Sleep: Why It’s Good for You

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Sleep: Why It’s Good for You

EmblemHealth is raising awareness for the importance of sleep during March 6-13 for the National Sleep Foundation’s (NSF) Sleep Awareness Week.


According to the NSF, most adults need approximately seven to nine hours of sleep each night to feel fully rested and well prepared for the following day.

The amount of sleep needed varies between person and age group. Regardless of demographics, if an individual does not get the proper amount of rest each night, a sleep debt can occur. Studies show that at least 40 million Americans suffer from chronic, long-term sleep disorders each year, and an additional 20 million experience occasional sleeping problems.

Physicians have diagnosed more than 70 different sleep disorders, including restless legs syndrome, insomnia and sleep apnea. An insufficient amount of sleep is closely associated with unhealthy behavior and chronic conditions — such as, obesity, depression, diabetes and heart disease.

To improve your sleep habits, below are some helpful tips from AdvantageCare Physicians — the multispecialty physician-led medical practice and partner of EmblemHealth.

  • Try to limit technology use — tablets, smartphones or computers — in the hours before bed. The light from these devices and the emotions that can result from checking email or social media sites can make it harder to unwind and fall asleep.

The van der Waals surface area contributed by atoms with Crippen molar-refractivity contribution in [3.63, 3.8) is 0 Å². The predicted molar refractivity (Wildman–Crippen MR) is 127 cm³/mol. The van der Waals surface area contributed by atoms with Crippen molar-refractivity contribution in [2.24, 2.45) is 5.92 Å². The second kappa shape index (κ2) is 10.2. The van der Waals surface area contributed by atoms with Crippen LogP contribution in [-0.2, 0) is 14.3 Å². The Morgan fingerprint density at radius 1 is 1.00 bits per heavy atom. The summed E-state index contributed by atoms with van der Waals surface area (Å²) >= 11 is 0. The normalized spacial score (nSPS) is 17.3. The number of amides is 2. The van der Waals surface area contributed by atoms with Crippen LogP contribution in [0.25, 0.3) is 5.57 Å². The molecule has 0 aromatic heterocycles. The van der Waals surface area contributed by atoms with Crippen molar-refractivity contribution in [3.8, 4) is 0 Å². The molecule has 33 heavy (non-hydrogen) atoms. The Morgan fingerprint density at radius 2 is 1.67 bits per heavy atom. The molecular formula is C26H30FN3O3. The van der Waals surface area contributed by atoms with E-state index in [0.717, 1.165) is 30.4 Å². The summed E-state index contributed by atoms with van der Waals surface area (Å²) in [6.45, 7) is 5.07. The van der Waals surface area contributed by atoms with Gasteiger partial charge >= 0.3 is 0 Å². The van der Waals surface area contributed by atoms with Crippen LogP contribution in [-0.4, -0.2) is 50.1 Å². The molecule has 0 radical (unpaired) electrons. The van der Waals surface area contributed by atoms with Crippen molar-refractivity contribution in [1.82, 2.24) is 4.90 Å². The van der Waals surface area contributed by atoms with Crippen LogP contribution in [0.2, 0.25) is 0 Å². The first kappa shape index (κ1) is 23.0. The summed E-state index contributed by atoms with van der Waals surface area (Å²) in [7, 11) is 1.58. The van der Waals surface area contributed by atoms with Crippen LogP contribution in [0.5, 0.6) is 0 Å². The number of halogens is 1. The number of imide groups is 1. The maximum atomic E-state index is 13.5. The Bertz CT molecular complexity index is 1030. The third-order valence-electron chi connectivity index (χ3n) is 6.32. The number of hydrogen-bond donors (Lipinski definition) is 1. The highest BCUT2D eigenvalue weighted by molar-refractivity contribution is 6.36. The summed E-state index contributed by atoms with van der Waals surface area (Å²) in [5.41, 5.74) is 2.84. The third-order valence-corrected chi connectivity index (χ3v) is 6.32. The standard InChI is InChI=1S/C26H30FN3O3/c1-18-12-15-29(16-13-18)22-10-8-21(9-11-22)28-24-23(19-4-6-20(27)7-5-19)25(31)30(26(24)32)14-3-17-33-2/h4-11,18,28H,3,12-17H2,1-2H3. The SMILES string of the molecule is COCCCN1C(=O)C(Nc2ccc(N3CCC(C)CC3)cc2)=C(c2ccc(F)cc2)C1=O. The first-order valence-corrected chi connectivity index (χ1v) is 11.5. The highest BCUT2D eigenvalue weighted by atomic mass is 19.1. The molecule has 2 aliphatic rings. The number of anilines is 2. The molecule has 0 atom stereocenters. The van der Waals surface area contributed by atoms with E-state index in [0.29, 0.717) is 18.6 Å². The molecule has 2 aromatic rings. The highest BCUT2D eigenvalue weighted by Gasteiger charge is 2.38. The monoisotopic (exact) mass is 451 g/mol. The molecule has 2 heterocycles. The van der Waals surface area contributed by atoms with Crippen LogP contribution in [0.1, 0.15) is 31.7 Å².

• Keep the room cool and dark. If you can’t darken the room, use a sleep mask.
  • Limit caffeine during the day, and try not to consume at least four to six hours before bedtime.
  • Go to bed at a regular time every night and wake up at the same time each morning, including weekends.
  • Set aside time for problem solving earlier in the day so that you don’t carry anxious thoughts to bed. Keep a notepad by your bed to write down any thoughts or worries that may keep you up or wake you up during the night.
  • Track your overall sleep pattern with a two-week sleep journal.
  • Do something relaxing before bedtime — try deep breathing or meditation, take a warm bath, or read a book.
  • Reduce the noise in the house, or mask it with a steady low noise, such as a fan on slow speed or a radio tuned to static. Use comfortable earplugs if you need them.
  • If you can’t fall asleep or if you wake up in the middle of the night and can’t get back to sleep within 15 minutes or so, get out of bed and go to another room until you feel sleepy.

To learn more about Sleep Awareness Week visit



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